Specific behaviour of the blood sedimentation processes examined by the electrochemical impedance microsensor


Specific behaviour of the blood sedimentation processes examined by the electrochemical impedance microsensor

Electrochemical impedance microsensor for the fast monitoring of the blood sedimentation has been developed. Planar microsensor consisted of the interdigital array of electrodes (IDAE - finger/gap widths of different values from 5/5 μm to 400/400 μm) based on Au or Pt thin films sputtered on Si/SiO2 or ceramic alumina substrates. IDAE microsensor allows time measurements of electrical impedance changes - impedance rates - (at frequencies of order 0.1 kHz and 10 kHz) of small blood drop applied on it. The determination of the impedance rate during sedimentation and the impedance spectrometry at a low-frequency range of order of 1 kHz seems to be very helpful for a quick diagnostics of the health state. In the IDAE microsensor erythrocyte aggregation/rapid settling/packing periods associated with dry-period are overlapping due to the planar arrangement of dimensions in order of 1 -100 μm. The time monitoring of the blood sedimentation (in the range of 10‑900 seconds) by the impedance method can distinguish between healthy and cancer state of blood and could serve for the simple long-term diagnostics after the surgical operation or as a screening procedure for early diagnoses.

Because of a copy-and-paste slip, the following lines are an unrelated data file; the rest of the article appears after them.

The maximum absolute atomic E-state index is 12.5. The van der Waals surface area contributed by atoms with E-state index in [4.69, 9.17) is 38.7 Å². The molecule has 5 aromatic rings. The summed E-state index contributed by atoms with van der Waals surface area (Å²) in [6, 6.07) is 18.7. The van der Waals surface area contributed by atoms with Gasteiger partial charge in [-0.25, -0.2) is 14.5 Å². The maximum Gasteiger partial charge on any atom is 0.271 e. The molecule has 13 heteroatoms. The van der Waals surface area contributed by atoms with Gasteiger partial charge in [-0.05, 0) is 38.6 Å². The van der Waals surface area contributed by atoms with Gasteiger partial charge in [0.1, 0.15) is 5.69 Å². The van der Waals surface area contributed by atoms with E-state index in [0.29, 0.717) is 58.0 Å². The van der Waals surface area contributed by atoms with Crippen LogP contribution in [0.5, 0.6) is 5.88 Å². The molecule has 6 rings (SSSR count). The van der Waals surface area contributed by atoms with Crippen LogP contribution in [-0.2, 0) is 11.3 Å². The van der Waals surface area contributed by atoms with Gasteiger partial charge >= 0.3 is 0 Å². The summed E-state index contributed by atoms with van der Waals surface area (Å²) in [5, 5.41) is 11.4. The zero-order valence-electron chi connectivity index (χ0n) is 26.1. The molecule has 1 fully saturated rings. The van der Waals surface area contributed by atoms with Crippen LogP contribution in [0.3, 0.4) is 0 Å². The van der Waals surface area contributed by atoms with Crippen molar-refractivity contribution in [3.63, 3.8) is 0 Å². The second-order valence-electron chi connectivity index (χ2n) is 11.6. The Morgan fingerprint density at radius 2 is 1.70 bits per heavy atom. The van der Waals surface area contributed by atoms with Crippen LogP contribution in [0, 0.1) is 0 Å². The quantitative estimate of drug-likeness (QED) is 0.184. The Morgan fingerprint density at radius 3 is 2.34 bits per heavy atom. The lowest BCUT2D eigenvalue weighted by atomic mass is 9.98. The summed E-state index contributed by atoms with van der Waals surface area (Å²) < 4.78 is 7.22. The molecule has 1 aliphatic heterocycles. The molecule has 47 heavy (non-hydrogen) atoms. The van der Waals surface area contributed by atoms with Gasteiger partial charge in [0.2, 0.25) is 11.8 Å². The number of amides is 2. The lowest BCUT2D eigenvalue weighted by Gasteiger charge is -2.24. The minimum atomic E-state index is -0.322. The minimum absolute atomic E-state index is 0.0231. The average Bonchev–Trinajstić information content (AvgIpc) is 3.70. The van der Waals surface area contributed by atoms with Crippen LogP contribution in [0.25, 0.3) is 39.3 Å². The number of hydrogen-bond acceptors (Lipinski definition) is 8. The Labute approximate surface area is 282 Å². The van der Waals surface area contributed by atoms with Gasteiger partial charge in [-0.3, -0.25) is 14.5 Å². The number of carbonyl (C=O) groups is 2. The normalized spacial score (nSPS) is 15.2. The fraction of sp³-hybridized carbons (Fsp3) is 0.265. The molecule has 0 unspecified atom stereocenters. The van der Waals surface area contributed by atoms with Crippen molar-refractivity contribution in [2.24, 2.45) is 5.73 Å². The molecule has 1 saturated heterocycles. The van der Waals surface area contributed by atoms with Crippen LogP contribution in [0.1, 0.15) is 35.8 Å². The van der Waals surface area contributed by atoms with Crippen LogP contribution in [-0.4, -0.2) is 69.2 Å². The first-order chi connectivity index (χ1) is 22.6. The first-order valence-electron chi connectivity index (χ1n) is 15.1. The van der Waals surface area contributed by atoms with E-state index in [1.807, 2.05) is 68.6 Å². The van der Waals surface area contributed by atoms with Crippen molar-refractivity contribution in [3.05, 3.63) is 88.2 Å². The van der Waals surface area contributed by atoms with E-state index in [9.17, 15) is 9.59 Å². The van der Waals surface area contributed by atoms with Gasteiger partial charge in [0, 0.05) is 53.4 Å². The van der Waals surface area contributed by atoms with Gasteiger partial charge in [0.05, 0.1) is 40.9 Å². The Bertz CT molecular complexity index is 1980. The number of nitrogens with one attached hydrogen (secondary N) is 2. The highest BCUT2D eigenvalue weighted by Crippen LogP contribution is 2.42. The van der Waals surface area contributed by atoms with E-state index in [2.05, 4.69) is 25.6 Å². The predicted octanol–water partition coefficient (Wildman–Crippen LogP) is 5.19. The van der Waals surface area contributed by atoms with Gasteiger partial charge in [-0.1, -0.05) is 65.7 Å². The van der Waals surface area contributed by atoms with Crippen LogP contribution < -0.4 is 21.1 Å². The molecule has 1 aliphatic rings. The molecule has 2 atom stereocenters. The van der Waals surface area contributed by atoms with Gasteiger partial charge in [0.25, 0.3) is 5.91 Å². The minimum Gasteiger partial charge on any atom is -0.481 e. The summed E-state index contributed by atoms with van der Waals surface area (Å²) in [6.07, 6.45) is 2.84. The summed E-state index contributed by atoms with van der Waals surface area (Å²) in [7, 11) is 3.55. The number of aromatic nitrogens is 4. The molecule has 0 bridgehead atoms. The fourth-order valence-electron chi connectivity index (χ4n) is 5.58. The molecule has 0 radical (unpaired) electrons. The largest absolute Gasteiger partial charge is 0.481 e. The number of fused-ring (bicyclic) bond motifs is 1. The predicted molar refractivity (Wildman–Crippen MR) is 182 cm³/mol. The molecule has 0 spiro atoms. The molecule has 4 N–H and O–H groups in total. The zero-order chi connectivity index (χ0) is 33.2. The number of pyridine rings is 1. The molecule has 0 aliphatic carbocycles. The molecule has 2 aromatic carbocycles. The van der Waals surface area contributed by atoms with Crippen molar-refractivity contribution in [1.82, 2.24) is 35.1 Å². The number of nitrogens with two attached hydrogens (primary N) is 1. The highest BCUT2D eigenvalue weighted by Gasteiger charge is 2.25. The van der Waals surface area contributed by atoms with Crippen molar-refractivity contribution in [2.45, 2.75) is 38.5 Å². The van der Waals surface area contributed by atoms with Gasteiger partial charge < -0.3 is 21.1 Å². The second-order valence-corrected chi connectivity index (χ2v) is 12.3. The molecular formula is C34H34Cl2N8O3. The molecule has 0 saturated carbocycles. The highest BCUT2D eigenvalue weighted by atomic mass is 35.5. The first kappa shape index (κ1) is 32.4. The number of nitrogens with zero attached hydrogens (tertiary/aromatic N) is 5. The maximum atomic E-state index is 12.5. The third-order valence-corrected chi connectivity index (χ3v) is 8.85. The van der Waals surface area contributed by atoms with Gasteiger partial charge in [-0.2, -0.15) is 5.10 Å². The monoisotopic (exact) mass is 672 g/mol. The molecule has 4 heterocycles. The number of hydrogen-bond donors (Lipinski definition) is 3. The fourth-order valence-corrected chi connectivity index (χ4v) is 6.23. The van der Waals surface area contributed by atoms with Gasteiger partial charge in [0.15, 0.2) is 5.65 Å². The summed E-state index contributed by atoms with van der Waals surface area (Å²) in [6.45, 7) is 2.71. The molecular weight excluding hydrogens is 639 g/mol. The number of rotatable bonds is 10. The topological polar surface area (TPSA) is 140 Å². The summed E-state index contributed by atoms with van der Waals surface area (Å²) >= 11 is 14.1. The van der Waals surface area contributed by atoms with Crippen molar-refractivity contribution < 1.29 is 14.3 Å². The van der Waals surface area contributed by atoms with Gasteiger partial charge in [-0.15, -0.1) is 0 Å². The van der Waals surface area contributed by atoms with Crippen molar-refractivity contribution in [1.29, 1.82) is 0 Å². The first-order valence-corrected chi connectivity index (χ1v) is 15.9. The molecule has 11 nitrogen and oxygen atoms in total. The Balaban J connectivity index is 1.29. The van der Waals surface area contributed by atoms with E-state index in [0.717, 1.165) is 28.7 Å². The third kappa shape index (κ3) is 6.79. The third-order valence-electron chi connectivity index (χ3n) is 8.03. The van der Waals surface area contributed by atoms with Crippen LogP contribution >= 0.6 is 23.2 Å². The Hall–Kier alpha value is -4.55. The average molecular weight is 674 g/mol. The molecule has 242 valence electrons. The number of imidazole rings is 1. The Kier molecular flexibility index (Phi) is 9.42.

Keywords:
planar IDAE impedance microsensor, blood sedimentation


Autoři: Štefan Durdík 1;  Vladimír Tvarožek 2;  Soňa Flickyngerová 2;  Daniel Donoval 2
Působiště autorů: Oncology Institute of Santa Elizabeth, Bratislava, Slovakia 1;  Institute of Electronics and Photonics FEI, Slovak University of Technology, Bratislava, Slovakia 2
Vyšlo v časopise: Lékař a technika - Clinician and Technology No. 1, 2013, 43, 39-43
Kategorie: Původní práce

Souhrn

Electrochemical impedance microsensor for the fast monitoring of the blood sedimentation has been developed. Planar microsensor consisted of the interdigital array of electrodes (IDAE - finger/gap widths of different values from 5/5 μm to 400/400 μm) based on Au or Pt thin films sputtered on Si/SiO2 or ceramic alumina substrates. IDAE microsensor allows time measurements of electrical impedance changes - impedance rates - (at frequencies of order 0.1 kHz and 10 kHz) of small blood drop applied on it. The determination of the impedance rate during sedimentation and the impedance spectrometry at a low-frequency range of order of 1 kHz seems to be very helpful for a quick diagnostics of the health state. In the IDAE microsensor erythrocyte aggregation/rapid settling/packing periods associated with dry-period are overlapping due to the planar arrangement of dimensions in order of 1 -100 μm. The time monitoring of the blood sedimentation (in the range of 10‑900 seconds) by the impedance method can distinguish between healthy and cancer state of blood and could serve for the simple long-term diagnostics after the surgical operation or as a screening procedure for early diagnoses.